Then there are the greats, which leads to another question. The titans of Russian literature such as Tolstoy, Dostoevsky and Chekhov have been translated many times. The venerable Constance Garnett translations still have ardent defenders today, while even Vladimir Nabokov tried his hand at rendering The Lay of Igor’s Campaign and Pushkin’s Yevgeny Onegin into is second language. With so much choice on offer, which versions will The Russian Library use?

“Of the 125 books we are going to publish, let’s say 10 or 12 of them will be dedicated to the “great and obvious;” they have been translated many times and they have been translated well. Let’s say there is a great translation of Anna Karenina out there that we can use, it would be completely absurd to go about commissioning a new one! So it will be a mixture. We will license some existing translations, and commission new ones. But for many of the other authors in the series, translations either don’t exist, or the books have been translated badly, so we will commission new ones. However for all the books we will commission scholars to provide introductions and annotations. This will be THE great library of Russian literature.”

And the plan is, Mayer adds, to ensure the best scholars and editors are involved. “They will be scholars from Britain and America—the best people from the best universities.”

The plan is to release 10 volumes a year starting in the fall of this year. Most likely the books will notbe ordered chronologically. “I think we’ll repair the gaps first.”

Who does he think will be the audience? Though it may seem manna from heaven for lazy Russian undergraduates seeking to avoid reading difficult works in the original, Mayer doubts it will be of much use to them:

Overlook logo

Overlook’s “flying elephant” logo says all it needs to about the company’s ambitions.

“Undergraduates? They won’t read it! They only read the most popular Russian books, you know, nine or ten books by the same authors. I think it will appeal to scholars, but also just people who want to own the library. We’re not looking at sales in the millions here. But they will be beautiful volumes that people will want to own. Later we’ll move into doing it digitally.”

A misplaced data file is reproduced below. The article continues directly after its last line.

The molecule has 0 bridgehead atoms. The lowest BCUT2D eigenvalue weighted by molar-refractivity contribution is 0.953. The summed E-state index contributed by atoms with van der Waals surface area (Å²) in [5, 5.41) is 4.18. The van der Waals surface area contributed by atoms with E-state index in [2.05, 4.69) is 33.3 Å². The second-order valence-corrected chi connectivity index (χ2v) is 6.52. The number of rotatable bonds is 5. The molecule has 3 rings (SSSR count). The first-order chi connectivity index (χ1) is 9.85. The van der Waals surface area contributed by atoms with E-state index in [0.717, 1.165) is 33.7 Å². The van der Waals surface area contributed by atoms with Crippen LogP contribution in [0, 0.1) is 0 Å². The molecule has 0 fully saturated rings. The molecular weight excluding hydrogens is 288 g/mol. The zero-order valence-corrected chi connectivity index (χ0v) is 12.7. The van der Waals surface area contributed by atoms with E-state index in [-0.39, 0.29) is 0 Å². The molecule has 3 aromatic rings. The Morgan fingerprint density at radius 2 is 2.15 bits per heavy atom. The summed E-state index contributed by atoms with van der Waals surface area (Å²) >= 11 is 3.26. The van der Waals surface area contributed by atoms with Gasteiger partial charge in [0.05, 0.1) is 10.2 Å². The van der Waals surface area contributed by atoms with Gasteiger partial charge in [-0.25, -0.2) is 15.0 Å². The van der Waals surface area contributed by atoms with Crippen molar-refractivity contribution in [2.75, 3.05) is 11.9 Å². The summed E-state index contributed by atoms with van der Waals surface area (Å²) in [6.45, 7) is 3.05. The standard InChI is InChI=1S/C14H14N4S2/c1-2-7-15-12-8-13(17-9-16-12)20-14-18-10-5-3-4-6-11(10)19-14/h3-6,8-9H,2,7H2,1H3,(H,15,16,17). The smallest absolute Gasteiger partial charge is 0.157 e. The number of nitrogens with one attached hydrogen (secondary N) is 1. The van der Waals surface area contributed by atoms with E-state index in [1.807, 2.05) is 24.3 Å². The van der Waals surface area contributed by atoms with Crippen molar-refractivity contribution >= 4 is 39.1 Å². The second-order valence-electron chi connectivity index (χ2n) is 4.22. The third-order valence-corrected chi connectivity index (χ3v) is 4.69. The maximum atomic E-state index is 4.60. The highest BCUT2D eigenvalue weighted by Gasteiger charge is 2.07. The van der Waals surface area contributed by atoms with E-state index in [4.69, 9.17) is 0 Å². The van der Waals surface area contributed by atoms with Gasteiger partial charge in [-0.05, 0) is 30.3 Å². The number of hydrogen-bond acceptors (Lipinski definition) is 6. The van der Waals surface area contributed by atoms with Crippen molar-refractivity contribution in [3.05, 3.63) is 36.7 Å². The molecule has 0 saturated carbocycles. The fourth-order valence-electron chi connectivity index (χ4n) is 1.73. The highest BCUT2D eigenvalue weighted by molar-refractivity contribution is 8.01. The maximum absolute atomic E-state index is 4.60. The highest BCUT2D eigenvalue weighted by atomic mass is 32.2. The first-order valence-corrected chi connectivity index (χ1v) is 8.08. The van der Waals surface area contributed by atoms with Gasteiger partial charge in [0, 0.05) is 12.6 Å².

Mayer had the idea “about a year and a half ago” and then started reaching out to the relevant Russian organizations. “There’s a lot of interest in Russia right now in promoting their culture abroad. There was the big presence at the BEA in New York in London the year before last. I think there’s an underlying desire there for them to escape from the shadow of the cold war.”

Yet while this support is invaluable for so expensive and gleefully un-commercial a project, Mayer has plenty of contacts of his own to draw upon: “For 20 years I was the CEO of Penguin all over the world. We published a lot of Russian books, and so during that time I made contacts with lots of scholars, translators and writers. That has been very helpful for the project also.”

Asked how he discovered his passion for Russian literature, Mayer replies: “By reading it! That was it—there was nothing magical or mystical.” Later however he adds: “It’s an interest I’ve had ever since I was a student, and then it continued all throughout my publishing career. When I was at Penguin, we published all the best-known classics, not everything, but a great many books. I did all of those…and now in my post-Penguin career, well, you know, I’m a certain age, I can’t go on forever, and I’d like to leave the publishing and literary world with this.”

From Publishing Perspectives January 25th 2013